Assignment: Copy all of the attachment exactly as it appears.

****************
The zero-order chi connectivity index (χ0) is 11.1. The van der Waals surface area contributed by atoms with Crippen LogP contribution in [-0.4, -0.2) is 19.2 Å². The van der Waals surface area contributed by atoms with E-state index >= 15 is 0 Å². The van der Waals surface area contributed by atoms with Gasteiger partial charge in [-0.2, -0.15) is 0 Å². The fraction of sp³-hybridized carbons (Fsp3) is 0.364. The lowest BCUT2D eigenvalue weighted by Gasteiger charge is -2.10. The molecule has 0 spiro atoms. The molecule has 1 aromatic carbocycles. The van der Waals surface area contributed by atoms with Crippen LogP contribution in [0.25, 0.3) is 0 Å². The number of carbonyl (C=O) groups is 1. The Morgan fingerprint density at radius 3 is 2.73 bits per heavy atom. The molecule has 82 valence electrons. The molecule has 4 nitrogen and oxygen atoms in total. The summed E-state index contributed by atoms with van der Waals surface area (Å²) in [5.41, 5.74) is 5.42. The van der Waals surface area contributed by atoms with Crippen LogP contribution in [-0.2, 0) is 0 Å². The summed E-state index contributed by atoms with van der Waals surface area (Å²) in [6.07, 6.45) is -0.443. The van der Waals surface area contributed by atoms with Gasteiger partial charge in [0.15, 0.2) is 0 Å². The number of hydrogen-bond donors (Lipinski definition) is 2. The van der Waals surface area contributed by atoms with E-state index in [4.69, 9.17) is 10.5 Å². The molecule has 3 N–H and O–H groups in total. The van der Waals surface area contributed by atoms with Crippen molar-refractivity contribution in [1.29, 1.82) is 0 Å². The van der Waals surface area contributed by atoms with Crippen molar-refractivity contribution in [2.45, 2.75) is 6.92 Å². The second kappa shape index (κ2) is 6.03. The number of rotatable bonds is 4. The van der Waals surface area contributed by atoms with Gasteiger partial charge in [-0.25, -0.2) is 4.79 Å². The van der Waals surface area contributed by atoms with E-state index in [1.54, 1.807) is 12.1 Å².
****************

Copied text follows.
The zero-order chi connectivity index (χ0) is 11.1. The van der Waals surface area contributed by atoms with Crippen LogP contribution in [-0.4, -0.2) is 19.2 Å². The van der Waals surface area contributed by atoms with E-state index >= 15 is 0 Å². The van der Waals surface area contributed by atoms with Gasteiger partial charge in [-0.2, -0.15) is 0 Å². The fraction of sp³-hybridized carbons (Fsp3) is 0.364. The lowest BCUT2D eigenvalue weighted by Gasteiger charge is -2.10. The molecule has 0 spiro atoms. The molecule has 1 aromatic carbocycles. The van der Waals surface area contributed by atoms with Crippen LogP contribution in [0.25, 0.3) is 0 Å². The number of carbonyl (C=O) groups is 1. The Morgan fingerprint density at radius 3 is 2.73 bits per heavy atom. The molecule has 82 valence electrons. The molecule has 4 nitrogen and oxygen atoms in total. The summed E-state index contributed by atoms with van der Waals surface area (Å²) in [5.41, 5.74) is 5.42. The van der Waals surface area contributed by atoms with Crippen LogP contribution in [-0.2, 0) is 0 Å². The summed E-state index contributed by atoms with van der Waals surface area (Å²) in [6.07, 6.45) is -0.443. The van der Waals surface area contributed by atoms with Gasteiger partial charge in [0.15, 0.2) is 0 Å². The number of hydrogen-bond donors (Lipinski definition) is 2. The van der Waals surface area contributed by atoms with E-state index in [4.69, 9.17) is 10.5 Å². The molecule has 3 N–H and O–H groups in total. The van der Waals surface area contributed by atoms with Crippen molar-refractivity contribution in [1.29, 1.82) is 0 Å². The van der Waals surface area contributed by atoms with Crippen molar-refractivity contribution in [2.45, 2.75) is 6.92 Å². The second kappa shape index (κ2) is 6.03. The number of rotatable bonds is 4. The van der Waals surface area contributed by atoms with Gasteiger partial charge in [-0.25, -0.2) is 4.79 Å². The van der Waals surface area contributed by atoms with E-state index in [1.54, 1.807) is 12.1 Å².